Phase I Preliminary Findings (November 2012)
The WSOHP team completed interviewing for Phase I in late spring 2012. Here are some preliminary findings generated by our analysis of youth interview data, which were released in a November 2012 Project Update.
- Serious family and personal issues almost always accompanied school problems: The literature on at-risk youth has long recognized a connection between individual and family risk factors and school problems, and our exploration strongly confirmed this connection. Virtually every youth we interviewed admitted to having a serious mental health, substance abuse, early pregnancy, disability or family problem and could articulate how the outside problem affected them at school. Take, for example, the student who described a toxic home life and how it derailed him emotionally and then academically. (Note: This is a composite profile based on more than one interview excerpt. Personal details have been combined and altered in order to protect student identities.)
I was a good student in elementary school. But when I started middle school my parents were fighting all the time. After awhile they didn’t talk to each other; it was so tense an atmosphere at home that they didn’t even seem to want to talk with me. Then when I was in eighth grade, my mom suddenly moved away and I didn’t see her any more. I was so upset, I started drinking and smoking all the time, including at school. I would be sitting in my classes totally stoned and trying to follow, but that didn’t work well. And then I started skipping classes because I couldn’t follow what was going on and couldn’t do the work.
- Dramatic shifts in attitudes toward school in middle school: It was striking that almost all youth we interviewed started out with a generally positive disposition towards school. In elementary school they had fond memories of teachers and peers and looked forward to going to class. However, for most youth, this positive attitude melts away by middle school, and they embark on a pathway leading to course failure, serious truancy and dropping out.
- Youth mourned the loss of personal connections with their teachers: Students generally liked and felt a personal connection to their elementary school teachers, but that connection was mostly lost in middle and high school. Many youth reflected that this absence of connection deeply affected their sense of belonging at school, their motivation to do the work, and their academic performance. A common refrain was “my elementary teachers cared about me as a student; my teachers later on…not so much.”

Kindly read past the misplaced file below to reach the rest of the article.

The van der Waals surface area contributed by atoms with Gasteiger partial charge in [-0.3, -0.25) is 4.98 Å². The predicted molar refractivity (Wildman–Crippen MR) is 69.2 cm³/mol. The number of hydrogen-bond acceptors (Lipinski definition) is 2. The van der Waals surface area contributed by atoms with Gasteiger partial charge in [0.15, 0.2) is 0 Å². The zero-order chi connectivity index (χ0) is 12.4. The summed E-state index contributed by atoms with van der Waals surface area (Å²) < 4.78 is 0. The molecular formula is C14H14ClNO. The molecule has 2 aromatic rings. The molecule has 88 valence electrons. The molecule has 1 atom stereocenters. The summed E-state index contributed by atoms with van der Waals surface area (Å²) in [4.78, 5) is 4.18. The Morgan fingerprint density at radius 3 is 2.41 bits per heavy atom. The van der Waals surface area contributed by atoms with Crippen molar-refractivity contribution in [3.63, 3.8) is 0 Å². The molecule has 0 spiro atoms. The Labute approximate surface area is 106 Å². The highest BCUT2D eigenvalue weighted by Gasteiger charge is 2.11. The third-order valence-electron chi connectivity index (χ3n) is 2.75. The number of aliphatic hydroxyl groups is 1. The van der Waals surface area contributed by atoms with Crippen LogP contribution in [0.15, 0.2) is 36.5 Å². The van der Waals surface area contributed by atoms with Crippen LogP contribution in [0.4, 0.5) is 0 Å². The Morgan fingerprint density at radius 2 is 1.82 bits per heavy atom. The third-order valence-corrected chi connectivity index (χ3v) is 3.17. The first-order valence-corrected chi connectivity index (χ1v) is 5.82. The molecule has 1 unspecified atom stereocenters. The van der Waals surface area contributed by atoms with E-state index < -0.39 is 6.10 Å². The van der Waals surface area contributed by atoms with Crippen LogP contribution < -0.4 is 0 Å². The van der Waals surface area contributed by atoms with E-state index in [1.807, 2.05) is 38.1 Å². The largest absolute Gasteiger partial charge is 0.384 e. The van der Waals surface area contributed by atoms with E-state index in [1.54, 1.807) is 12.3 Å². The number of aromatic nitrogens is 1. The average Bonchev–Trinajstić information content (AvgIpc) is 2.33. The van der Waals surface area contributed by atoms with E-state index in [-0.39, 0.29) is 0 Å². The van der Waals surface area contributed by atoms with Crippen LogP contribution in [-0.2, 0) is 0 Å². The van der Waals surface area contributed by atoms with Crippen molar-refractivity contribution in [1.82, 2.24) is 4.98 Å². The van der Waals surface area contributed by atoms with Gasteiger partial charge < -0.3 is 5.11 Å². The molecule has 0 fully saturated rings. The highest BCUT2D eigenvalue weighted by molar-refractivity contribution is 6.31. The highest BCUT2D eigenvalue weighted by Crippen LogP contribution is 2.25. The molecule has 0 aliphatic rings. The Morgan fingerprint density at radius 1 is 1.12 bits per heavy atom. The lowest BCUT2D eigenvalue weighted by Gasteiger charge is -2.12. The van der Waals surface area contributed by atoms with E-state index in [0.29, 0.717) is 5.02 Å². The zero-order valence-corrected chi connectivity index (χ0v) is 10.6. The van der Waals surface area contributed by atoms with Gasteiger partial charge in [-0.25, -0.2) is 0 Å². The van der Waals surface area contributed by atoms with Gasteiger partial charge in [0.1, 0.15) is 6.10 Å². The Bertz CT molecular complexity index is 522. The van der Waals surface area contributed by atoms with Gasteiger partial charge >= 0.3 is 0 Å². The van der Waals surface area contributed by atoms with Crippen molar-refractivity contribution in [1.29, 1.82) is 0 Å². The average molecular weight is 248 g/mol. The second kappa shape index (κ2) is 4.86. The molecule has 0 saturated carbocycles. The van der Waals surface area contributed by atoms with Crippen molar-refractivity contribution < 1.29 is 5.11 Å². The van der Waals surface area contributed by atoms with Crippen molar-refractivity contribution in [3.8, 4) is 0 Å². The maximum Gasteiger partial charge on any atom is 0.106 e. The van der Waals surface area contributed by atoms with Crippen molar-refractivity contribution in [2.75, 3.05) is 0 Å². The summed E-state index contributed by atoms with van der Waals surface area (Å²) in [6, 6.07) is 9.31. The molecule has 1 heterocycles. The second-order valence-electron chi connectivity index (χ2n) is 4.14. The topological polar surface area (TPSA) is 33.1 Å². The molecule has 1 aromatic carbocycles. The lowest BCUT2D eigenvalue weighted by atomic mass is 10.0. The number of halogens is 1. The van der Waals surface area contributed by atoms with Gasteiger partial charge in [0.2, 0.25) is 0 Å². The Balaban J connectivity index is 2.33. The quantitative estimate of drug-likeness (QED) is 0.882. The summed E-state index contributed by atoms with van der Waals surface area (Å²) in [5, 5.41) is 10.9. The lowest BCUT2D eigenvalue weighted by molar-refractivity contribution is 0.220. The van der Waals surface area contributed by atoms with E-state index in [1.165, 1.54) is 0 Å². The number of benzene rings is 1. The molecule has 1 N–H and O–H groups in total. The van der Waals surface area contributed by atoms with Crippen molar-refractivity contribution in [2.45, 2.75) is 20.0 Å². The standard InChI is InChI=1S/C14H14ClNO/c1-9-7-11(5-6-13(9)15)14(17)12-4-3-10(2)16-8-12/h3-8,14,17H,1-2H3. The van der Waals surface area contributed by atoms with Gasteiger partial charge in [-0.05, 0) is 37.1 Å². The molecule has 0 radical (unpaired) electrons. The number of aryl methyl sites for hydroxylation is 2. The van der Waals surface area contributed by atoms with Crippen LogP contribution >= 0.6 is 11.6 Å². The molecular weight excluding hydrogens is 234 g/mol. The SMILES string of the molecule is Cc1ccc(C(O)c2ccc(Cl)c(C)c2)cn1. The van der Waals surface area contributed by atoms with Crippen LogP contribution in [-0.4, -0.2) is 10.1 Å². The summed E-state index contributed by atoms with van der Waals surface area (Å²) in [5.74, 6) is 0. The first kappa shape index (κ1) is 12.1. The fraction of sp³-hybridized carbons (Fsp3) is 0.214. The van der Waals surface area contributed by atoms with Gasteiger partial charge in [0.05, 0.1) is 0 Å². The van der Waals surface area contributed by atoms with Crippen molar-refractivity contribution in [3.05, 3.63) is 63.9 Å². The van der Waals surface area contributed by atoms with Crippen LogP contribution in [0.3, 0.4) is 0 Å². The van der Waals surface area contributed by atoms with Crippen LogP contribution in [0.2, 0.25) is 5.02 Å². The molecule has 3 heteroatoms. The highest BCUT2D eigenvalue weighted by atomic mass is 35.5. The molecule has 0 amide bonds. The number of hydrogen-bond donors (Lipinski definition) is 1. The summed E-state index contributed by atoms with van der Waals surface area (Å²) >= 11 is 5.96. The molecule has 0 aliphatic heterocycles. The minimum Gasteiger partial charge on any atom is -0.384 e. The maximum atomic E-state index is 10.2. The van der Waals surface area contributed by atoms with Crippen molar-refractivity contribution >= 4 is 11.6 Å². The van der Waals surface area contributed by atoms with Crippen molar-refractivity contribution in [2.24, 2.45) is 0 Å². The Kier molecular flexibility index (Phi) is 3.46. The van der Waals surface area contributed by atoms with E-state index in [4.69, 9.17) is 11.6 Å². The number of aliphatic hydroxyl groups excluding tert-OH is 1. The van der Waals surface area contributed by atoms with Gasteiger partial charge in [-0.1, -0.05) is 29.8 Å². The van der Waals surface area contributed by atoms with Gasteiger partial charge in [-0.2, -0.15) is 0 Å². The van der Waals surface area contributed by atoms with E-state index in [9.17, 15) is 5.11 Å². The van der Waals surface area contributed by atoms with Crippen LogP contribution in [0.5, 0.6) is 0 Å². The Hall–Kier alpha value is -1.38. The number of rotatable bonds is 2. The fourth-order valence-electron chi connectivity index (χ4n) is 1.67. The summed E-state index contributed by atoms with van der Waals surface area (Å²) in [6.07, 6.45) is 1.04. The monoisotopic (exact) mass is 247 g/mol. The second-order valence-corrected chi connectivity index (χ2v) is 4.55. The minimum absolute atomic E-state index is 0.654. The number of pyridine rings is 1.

- Students became truant and started on a pathway towards dropping out years before they actually left school. For some youth, dropping out occurs within a relatively compressed time frame. They start failing classes, getting into trouble and skipping school and within a year or so are gone. However, this is not necessarily the most common pattern. We frequently encountered youth who started having problems in elementary school and began serious skipping in middle school. They missed significant chunks of school for many, many years, sometimes maintaining a half-hearted participation until 11th or 12th grade.
Implications: What do preliminary interview findings suggest about tackling the drop-out problem?
- The youths’ personal stories confirm that dropping out is not so much a well-defined event as a long-term process of disengaging from school, which can start as early as elementary school. Therefore, tackling the dropout issue is not simply a problem to be addressed at the high school level: Rather, the entire school system needs to develop an integrated approach to identifying and supporting struggling students across the k-12 continuum. Early warning systems, for example, need to be deployed starting in elementary school.
- Even with a strong early warning system, timely school intervention alone may fail to divert a youth from dropping out. Hidden mental health, substance abuse or family problems may be driving the student behaviors and such problems often require help from the broader community. The idea of schools and communities working in close collaboration to identify children’s needs and provide timely supports and services is not new; many models for such partnerships already exist, but are not yet in widespread use.
- At the secondary level, schools need to pay more attention to the social and emotional context in which learning is taking place. The feeling of being anonymous, unwanted or unimportant often is a contributing factor in a student’s downward academic spiral. In order to encourage and retain struggling students, it is not enough to have good teachers who are subject matter experts. Teachers, counselors and the school as a whole must also be able to convey interest in and support for students, even when those students themselves appear to be uninterested.